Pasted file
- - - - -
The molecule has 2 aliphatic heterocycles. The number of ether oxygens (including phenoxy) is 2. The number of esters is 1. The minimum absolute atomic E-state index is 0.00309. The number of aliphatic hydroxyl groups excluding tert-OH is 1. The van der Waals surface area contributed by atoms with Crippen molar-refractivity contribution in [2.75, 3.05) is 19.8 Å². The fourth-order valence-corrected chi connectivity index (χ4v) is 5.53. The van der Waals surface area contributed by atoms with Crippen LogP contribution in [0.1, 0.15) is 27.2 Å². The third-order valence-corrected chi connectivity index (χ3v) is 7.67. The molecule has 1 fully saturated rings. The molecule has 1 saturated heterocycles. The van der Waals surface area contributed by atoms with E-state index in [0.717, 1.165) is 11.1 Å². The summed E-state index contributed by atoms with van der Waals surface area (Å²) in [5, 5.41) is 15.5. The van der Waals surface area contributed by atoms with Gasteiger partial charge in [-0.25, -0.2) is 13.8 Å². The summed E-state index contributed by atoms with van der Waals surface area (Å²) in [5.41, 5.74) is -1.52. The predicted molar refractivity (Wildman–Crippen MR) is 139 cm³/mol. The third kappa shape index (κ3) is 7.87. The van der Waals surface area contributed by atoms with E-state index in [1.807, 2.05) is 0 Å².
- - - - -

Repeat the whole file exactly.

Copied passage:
The molecule has 2 aliphatic heterocycles. The number of ether oxygens (including phenoxy) is 2. The number of esters is 1. The minimum absolute atomic E-state index is 0.00309. The number of aliphatic hydroxyl groups excluding tert-OH is 1. The van der Waals surface area contributed by atoms with Crippen molar-refractivity contribution in [2.75, 3.05) is 19.8 Å². The fourth-order valence-corrected chi connectivity index (χ4v) is 5.53. The van der Waals surface area contributed by atoms with Crippen LogP contribution in [0.1, 0.15) is 27.2 Å². The third-order valence-corrected chi connectivity index (χ3v) is 7.67. The molecule has 1 fully saturated rings. The molecule has 1 saturated heterocycles. The van der Waals surface area contributed by atoms with E-state index in [0.717, 1.165) is 11.1 Å². The summed E-state index contributed by atoms with van der Waals surface area (Å²) in [5, 5.41) is 15.5. The van der Waals surface area contributed by atoms with Gasteiger partial charge in [-0.25, -0.2) is 13.8 Å². The summed E-state index contributed by atoms with van der Waals surface area (Å²) in [5.41, 5.74) is -1.52. The predicted molar refractivity (Wildman–Crippen MR) is 139 cm³/mol. The third kappa shape index (κ3) is 7.87. The van der Waals surface area contributed by atoms with E-state index in [1.807, 2.05) is 0 Å².